Facing Stage IV breast cancer at 36

One in eight Canadian women develop breast cancer in their lifetime.

Carmen Hou joined BC Cancer’s Personalized Onco-Genomics Program, where scientists sequenced her DNA to match her to the best treatment possible for her cancer. Today, she nears the three-year mark of being on a trial drug that’s kept her cancer stable.

Carmen Hou joined BC Cancer’s Personalized Onco-Genomics Program, where scientists sequenced her DNA to match her to the best treatment possible for her cancer. Today, she nears the three-year mark of being on a trial drug that’s kept her cancer stable.

Carmen Hou is a vibrant 36-year-old mother to four-year-old, Evelyn.

But Carmen is facing what any young mother may call her worst nightmare.

In January 2016, six months after Carmen gave birth to Evelyn, she noticed two tiny lumps on her left breast.

“I’ll never forget that day,” Carmen says, of when test results came back confirming she had breast cancer. Her diagnosis: Stage IV.

“I called my husband right away and we both started crying. We were at a loss for words.”

Roughly a month after her diagnosis, Carmen began chemotherapy treatment. She went on to have a mastectomy and learned that the chemotherapy may not have been effective.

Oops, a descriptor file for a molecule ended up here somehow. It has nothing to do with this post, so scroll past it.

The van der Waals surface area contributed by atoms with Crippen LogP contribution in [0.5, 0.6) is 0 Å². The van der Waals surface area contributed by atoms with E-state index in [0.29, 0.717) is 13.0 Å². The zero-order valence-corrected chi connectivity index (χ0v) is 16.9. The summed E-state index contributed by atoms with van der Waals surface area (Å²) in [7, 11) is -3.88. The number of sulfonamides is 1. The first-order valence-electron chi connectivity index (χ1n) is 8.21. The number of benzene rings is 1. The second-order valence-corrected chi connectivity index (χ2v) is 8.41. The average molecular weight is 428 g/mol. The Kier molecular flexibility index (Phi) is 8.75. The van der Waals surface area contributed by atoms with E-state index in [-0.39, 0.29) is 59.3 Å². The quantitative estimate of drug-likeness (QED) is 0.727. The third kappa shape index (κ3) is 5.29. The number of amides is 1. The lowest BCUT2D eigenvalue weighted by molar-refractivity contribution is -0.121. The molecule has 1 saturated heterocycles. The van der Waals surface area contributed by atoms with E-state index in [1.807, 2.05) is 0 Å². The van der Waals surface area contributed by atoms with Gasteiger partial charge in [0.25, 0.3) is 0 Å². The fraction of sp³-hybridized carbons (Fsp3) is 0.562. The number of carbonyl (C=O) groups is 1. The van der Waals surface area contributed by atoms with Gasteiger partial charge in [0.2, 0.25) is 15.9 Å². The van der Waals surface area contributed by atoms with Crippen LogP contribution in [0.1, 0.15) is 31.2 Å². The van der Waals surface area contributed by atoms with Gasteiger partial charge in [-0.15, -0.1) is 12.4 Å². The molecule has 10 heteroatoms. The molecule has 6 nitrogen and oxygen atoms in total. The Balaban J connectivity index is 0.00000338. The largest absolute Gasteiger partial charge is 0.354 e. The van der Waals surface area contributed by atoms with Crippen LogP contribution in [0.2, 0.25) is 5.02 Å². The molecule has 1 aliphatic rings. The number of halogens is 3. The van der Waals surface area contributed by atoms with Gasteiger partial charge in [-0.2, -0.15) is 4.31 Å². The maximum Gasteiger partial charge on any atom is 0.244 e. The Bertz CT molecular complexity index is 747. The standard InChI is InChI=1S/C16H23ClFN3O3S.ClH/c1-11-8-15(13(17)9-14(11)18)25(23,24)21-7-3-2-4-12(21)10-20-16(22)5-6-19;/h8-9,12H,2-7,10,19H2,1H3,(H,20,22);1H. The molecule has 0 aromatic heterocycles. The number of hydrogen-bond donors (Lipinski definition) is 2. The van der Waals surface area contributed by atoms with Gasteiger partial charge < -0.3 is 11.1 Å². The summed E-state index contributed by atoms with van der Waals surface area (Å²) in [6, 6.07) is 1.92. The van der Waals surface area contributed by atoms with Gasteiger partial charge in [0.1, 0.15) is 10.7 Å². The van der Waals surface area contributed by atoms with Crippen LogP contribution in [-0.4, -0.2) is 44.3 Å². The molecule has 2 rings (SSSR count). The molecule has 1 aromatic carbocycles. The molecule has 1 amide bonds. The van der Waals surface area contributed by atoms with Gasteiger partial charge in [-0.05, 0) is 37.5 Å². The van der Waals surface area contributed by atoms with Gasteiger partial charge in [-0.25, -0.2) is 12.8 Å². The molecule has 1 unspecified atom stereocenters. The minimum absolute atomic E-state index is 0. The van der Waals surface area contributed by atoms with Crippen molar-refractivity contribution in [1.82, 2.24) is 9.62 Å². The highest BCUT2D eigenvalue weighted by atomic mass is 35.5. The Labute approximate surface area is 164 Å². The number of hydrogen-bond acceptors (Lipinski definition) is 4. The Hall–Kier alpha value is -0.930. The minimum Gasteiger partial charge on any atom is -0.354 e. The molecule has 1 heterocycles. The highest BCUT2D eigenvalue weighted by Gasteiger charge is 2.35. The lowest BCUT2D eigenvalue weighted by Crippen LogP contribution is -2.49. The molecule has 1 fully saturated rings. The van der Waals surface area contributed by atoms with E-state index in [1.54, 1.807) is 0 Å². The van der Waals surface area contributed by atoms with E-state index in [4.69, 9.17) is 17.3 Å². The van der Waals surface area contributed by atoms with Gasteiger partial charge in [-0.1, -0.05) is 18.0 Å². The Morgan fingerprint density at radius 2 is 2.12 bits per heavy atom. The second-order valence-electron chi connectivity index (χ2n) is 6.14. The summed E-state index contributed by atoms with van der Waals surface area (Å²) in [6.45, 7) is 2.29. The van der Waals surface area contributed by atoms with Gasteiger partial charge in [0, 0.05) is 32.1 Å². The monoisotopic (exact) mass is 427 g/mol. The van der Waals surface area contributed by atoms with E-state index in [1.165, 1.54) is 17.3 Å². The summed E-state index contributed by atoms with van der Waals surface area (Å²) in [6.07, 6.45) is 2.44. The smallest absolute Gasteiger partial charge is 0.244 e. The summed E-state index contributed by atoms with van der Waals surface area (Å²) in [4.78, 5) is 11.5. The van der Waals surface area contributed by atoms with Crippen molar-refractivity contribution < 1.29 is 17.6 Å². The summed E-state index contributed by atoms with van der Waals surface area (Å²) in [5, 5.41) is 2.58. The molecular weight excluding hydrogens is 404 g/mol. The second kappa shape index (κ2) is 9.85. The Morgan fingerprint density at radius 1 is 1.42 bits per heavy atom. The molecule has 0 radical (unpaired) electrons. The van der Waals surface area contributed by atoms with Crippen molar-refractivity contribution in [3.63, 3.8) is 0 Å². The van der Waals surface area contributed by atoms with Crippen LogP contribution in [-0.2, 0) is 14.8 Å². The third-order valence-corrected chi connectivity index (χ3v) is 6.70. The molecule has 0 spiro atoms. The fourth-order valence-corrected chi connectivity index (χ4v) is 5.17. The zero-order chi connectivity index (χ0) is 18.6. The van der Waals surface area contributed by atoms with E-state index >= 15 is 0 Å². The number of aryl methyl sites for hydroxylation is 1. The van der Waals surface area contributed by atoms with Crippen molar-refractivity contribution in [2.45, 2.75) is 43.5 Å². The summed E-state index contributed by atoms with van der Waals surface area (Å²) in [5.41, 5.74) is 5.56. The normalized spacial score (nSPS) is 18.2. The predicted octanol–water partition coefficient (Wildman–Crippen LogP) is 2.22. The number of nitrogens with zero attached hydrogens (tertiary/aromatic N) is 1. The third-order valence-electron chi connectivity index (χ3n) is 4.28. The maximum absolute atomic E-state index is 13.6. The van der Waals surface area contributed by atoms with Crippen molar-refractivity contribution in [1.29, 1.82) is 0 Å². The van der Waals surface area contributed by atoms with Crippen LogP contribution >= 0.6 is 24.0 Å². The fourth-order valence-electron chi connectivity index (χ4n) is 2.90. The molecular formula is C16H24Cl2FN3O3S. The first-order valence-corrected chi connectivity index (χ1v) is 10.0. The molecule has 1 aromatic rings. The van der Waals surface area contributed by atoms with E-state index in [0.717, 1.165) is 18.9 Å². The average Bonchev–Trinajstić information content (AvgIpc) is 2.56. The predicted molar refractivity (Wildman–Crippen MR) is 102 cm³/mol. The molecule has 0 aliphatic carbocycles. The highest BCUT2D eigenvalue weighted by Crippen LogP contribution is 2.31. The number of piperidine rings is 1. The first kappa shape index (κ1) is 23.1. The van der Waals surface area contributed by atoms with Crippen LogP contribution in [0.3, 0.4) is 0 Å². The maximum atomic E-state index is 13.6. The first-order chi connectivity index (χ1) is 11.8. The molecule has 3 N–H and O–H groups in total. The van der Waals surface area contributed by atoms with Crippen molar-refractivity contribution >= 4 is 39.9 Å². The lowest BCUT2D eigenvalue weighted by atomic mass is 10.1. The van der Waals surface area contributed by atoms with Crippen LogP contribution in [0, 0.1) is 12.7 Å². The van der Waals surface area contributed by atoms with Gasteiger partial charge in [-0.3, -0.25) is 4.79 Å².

She then consented to BC Cancer’s Personalized Onco-Genomics Program where scientists sequenced her DNA to match her to the best treatment possible for her cancer.

Today, Carmen nears the three-year mark of being on a trial drug that’s kept her cancer stable. She’s been told by her doctors that many patients on the trial decline around this time in their treatment plan.

STRENGTH & OPTIMISM

One in eight Canadian women develop breast cancer in their lifetime. Carmen’s cancer is not hereditary and she does not carry a gene mutation. Breast cancer most commonly occurs in women aged 50-69 years old. At Carmen’s young age her case is considered rare and hard-to-treat.

“Because of my late stage diagnosis, I don’t know what the future really holds for us or how much time I have on this earth,” she said. “It’s really changed my perspective and I want to make the most out of my life and what’s important.”

Today, Carmen takes things day by day, relying on spirituality, family and friends. She’s also become an advocate for the BC Cancer Foundation’s campaign to Break Down Women’s Cancers.

To learn how you can help provide hope to women like Carmen, visit www.bccancerfoundation.com

Starting March 8, International Women’s Day, the BC Cancer Foundation is on a mission to break down breast and gynecologic cancer. Donations will drive innovation that allows BC Cancer’s world-leading scientists and clinicians to catch cancers earlier, to cure more patients and to prevent recurrence.

Right now thanks to a generous donor, Charlotte A. Salomon, QC, donations will be matched up to $50,000.

Donate today.

BC Cancer FoundationHealth and wellnessPhilanthropy

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